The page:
Bitcoin sounds like something from science fiction: A purely digital currency, created by an anonymous hacker, that operates outside the world's traditional banking systems. The four-year-old currency is very real, though, and it's trading an all-time high, tripling in value in the last two months alone.
One bitcoin is was worth about $40 U.S. dollars on Tuesday, and surged on Wednesday to nearly $49. That's up from around $13 in January, and 5 cents in 2010, according to Mt. Gox, the bitcoin market's main exchange. On that and other trading sites, buyers can swap their digital coins for cold, hard cash.
Watchers of the alternative currency attribute some of bitcoin's rise to the recent decision by several popular-in-geek-circles vendors to accept the coins -- most notably, blog hosting site Wordpress and the online community Reddit.
"These guys are killing it on retail," Peter Vessenes, chairman of the trade group Bitcoin Foundation, said of bitcoin's growing acceptance with merchants.
The coins are also much easier to obtain than they used to be. Until recently, a buyer typically needed to navigate an international wire transfer and wait days for the transaction to clear. Sites like like Coinbase and Bitinstant let customers buy bitcoins with U.S. cash or bank transfers. Vessenes' own bitcoin exchange, CoinLab, is set to launch later this month.
Some longtime advocates are leery of the recent run-up.
Stefan Thomas, founder of community site We Use Coins, thinks the rise is a bit of a self-fulfilling prophecy.
"When the price starts going up, you get a lot of speculators that want to ride the wave," he said.
Because the number of transactions and overall value of coins in circulation is relatively low, the currency is quite volatile -- it went from under $1 to over $28, then back to $7 in 2011 alone.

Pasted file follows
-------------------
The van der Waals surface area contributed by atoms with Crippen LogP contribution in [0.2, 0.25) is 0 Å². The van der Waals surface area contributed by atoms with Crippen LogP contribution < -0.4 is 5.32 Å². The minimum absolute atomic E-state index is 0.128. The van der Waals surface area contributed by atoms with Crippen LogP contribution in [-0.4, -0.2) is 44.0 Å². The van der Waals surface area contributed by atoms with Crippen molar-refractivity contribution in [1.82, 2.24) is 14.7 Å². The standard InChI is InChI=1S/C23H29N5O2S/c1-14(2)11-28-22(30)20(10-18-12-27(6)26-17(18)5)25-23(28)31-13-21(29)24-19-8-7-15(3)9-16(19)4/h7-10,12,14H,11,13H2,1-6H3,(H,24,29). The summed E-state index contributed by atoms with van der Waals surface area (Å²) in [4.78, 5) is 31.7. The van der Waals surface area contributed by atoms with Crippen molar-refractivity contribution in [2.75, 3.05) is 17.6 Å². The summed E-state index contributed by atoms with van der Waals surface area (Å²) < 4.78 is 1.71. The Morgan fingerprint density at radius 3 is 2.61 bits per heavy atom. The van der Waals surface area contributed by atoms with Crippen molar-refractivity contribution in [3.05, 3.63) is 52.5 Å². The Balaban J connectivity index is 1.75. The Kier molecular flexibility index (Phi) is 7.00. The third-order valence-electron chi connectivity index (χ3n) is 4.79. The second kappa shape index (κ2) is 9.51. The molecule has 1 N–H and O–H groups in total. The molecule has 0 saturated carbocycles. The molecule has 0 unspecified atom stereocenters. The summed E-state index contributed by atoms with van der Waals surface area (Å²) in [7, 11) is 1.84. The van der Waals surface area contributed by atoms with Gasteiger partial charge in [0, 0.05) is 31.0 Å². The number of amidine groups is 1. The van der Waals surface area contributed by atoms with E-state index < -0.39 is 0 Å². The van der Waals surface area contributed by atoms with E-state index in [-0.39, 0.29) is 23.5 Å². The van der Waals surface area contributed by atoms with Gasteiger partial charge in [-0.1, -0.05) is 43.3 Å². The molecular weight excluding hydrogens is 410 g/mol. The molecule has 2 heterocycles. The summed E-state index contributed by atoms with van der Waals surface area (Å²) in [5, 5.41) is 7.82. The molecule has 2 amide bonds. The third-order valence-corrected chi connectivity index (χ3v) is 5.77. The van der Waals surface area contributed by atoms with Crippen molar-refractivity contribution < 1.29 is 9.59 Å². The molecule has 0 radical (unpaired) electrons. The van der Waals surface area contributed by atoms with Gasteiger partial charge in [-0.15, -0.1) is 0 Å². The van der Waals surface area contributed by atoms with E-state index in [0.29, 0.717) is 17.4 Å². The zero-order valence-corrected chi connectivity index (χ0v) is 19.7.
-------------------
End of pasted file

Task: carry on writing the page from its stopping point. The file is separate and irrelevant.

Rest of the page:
Bitcoin was created in 2009 by an anonymous developer using the pseudonym "Satoshi Nakamoto" -- the Japanese equivalent of a bland name like "John Smith." It has no central-bank backing. The idea was to create a currency that's free from government intervention and can be used to conduct transactions without hefty exchange or processing fees.
One deal chronicled on the bitcoin data site BlockChain involved a transfer worth nearly $80,000. The processing fee was 1.8 cents. Beat that, Western Union.
Coins are "minted" by a network of computers running specialized software on powerful (and often pricey) hardware systems. The software is designed to release new coins at a steady -- and finite -- pace. Right now, one new "block" of 25 bitcoins is generated roughly every 10 minutes, adding to the pool of around 10.8 million circulating coins.
The underlying system that generates coins is extremely difficult to attack, but the "digital wallets" bitcoin owners use to store their wealth haven't been so lucky. A series of high-profile thefts in 2011 crashed the currency's value, and one exchange operator lost 24,000 bitcoins to a thief in September. Critics also contend that the anonymous nature of the currency could make it the monetary instrument of choice for money launderers. It's already the standard currency for Silk Road, a notorious online drug bazaar.
Still, bitcoin backers think its recent rise is a sign of its growing community and more widespread acceptance. They see it as a valid alternative to traditional cash.
"The U.S. dollar is an obvious Ponzi scheme," said Thomas, who thinks the U.S. government has too much debt to raise interest rates high enough to defend the dollar if there were ever a run on it. With Bitcoin, "you feel like you're in control of your money."